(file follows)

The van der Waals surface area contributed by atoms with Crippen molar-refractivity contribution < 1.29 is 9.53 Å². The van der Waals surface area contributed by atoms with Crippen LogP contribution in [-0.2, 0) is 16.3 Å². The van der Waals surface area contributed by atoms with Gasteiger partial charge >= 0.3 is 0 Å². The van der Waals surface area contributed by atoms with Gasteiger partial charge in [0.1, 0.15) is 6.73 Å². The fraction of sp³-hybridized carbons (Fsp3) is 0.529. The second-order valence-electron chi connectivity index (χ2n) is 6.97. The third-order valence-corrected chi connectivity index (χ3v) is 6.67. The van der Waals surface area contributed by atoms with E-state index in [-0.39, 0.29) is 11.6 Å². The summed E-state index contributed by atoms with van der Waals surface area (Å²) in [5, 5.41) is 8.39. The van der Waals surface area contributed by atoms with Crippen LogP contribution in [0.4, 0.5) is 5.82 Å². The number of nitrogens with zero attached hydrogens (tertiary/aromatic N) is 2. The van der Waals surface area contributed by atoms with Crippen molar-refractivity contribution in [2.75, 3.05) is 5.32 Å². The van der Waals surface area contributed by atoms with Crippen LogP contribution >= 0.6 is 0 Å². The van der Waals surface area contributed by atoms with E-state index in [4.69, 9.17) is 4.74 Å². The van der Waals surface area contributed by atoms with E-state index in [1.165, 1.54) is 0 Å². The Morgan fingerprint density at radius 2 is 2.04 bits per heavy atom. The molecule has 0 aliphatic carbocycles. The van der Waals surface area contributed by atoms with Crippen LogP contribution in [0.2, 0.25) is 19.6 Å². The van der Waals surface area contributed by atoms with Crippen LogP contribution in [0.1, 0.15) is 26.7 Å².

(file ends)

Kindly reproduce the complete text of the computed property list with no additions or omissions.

The van der Waals surface area contributed by atoms with Crippen molar-refractivity contribution < 1.29 is 9.53 Å². The van der Waals surface area contributed by atoms with Crippen LogP contribution in [-0.2, 0) is 16.3 Å². The van der Waals surface area contributed by atoms with Gasteiger partial charge >= 0.3 is 0 Å². The van der Waals surface area contributed by atoms with Gasteiger partial charge in [0.1, 0.15) is 6.73 Å². The fraction of sp³-hybridized carbons (Fsp3) is 0.529. The second-order valence-electron chi connectivity index (χ2n) is 6.97. The third-order valence-corrected chi connectivity index (χ3v) is 6.67. The van der Waals surface area contributed by atoms with E-state index in [-0.39, 0.29) is 11.6 Å². The summed E-state index contributed by atoms with van der Waals surface area (Å²) in [5, 5.41) is 8.39. The van der Waals surface area contributed by atoms with Crippen LogP contribution in [0.4, 0.5) is 5.82 Å². The number of nitrogens with zero attached hydrogens (tertiary/aromatic N) is 2. The van der Waals surface area contributed by atoms with Crippen molar-refractivity contribution in [2.75, 3.05) is 5.32 Å². The van der Waals surface area contributed by atoms with Crippen LogP contribution >= 0.6 is 0 Å². The van der Waals surface area contributed by atoms with E-state index in [4.69, 9.17) is 4.74 Å². The van der Waals surface area contributed by atoms with E-state index in [1.165, 1.54) is 0 Å². The Morgan fingerprint density at radius 2 is 2.04 bits per heavy atom. The molecule has 0 aliphatic carbocycles. The van der Waals surface area contributed by atoms with Crippen LogP contribution in [0.2, 0.25) is 19.6 Å². The van der Waals surface area contributed by atoms with Crippen LogP contribution in [0.1, 0.15) is 26.7 Å².